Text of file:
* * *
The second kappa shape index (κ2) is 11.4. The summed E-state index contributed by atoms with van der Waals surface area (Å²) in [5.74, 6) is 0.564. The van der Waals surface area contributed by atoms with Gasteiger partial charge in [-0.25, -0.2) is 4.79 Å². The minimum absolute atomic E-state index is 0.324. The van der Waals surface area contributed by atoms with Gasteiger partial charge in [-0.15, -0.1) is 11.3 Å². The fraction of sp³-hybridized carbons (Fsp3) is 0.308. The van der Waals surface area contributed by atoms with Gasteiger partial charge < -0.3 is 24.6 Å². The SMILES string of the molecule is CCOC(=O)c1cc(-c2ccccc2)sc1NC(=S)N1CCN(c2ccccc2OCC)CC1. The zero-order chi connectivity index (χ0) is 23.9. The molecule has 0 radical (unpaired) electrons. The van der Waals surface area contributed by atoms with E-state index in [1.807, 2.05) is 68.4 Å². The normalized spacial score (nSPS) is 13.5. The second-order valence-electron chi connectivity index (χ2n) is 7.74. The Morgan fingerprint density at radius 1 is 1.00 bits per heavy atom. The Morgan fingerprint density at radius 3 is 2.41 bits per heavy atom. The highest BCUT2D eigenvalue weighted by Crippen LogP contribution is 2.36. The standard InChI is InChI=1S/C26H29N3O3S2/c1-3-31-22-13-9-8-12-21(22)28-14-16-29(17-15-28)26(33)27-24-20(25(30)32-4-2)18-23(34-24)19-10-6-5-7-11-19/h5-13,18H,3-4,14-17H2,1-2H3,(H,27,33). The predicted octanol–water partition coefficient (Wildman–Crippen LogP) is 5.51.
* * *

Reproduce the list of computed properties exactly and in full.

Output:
The second kappa shape index (κ2) is 11.4. The summed E-state index contributed by atoms with van der Waals surface area (Å²) in [5.74, 6) is 0.564. The van der Waals surface area contributed by atoms with Gasteiger partial charge in [-0.25, -0.2) is 4.79 Å². The minimum absolute atomic E-state index is 0.324. The van der Waals surface area contributed by atoms with Gasteiger partial charge in [-0.15, -0.1) is 11.3 Å². The fraction of sp³-hybridized carbons (Fsp3) is 0.308. The van der Waals surface area contributed by atoms with Gasteiger partial charge < -0.3 is 24.6 Å². The SMILES string of the molecule is CCOC(=O)c1cc(-c2ccccc2)sc1NC(=S)N1CCN(c2ccccc2OCC)CC1. The zero-order chi connectivity index (χ0) is 23.9. The molecule has 0 radical (unpaired) electrons. The van der Waals surface area contributed by atoms with E-state index in [1.807, 2.05) is 68.4 Å². The normalized spacial score (nSPS) is 13.5. The second-order valence-electron chi connectivity index (χ2n) is 7.74. The Morgan fingerprint density at radius 1 is 1.00 bits per heavy atom. The Morgan fingerprint density at radius 3 is 2.41 bits per heavy atom. The highest BCUT2D eigenvalue weighted by Crippen LogP contribution is 2.36. The standard InChI is InChI=1S/C26H29N3O3S2/c1-3-31-22-13-9-8-12-21(22)28-14-16-29(17-15-28)26(33)27-24-20(25(30)32-4-2)18-23(34-24)19-10-6-5-7-11-19/h5-13,18H,3-4,14-17H2,1-2H3,(H,27,33). The predicted octanol–water partition coefficient (Wildman–Crippen LogP) is 5.51.